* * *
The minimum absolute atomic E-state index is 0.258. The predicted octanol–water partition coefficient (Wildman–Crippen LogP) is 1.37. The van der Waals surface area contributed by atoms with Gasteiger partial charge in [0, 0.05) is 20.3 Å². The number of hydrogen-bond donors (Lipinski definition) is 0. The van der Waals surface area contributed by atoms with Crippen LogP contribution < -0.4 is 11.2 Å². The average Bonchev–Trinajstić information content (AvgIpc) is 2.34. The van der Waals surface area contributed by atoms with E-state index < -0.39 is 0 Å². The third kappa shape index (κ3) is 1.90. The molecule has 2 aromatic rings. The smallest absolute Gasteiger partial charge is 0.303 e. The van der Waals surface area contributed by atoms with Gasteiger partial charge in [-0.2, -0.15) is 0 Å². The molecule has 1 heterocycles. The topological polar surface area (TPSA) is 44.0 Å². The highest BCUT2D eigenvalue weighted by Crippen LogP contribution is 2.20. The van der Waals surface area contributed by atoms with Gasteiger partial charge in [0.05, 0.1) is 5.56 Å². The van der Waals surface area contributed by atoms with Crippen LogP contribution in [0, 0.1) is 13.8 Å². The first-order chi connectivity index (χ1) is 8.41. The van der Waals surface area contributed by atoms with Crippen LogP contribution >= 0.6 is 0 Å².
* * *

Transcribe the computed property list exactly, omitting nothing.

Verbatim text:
The minimum absolute atomic E-state index is 0.258. The predicted octanol–water partition coefficient (Wildman–Crippen LogP) is 1.37. The van der Waals surface area contributed by atoms with Gasteiger partial charge in [0, 0.05) is 20.3 Å². The number of hydrogen-bond donors (Lipinski definition) is 0. The van der Waals surface area contributed by atoms with Crippen LogP contribution < -0.4 is 11.2 Å². The average Bonchev–Trinajstić information content (AvgIpc) is 2.34. The van der Waals surface area contributed by atoms with E-state index < -0.39 is 0 Å². The third kappa shape index (κ3) is 1.90. The molecule has 2 aromatic rings. The smallest absolute Gasteiger partial charge is 0.303 e. The van der Waals surface area contributed by atoms with Gasteiger partial charge in [-0.2, -0.15) is 0 Å². The molecule has 1 heterocycles. The topological polar surface area (TPSA) is 44.0 Å². The highest BCUT2D eigenvalue weighted by Crippen LogP contribution is 2.20. The van der Waals surface area contributed by atoms with Gasteiger partial charge in [0.05, 0.1) is 5.56 Å². The van der Waals surface area contributed by atoms with Crippen LogP contribution in [0, 0.1) is 13.8 Å². The first-order chi connectivity index (χ1) is 8.41. The van der Waals surface area contributed by atoms with Crippen LogP contribution >= 0.6 is 0 Å².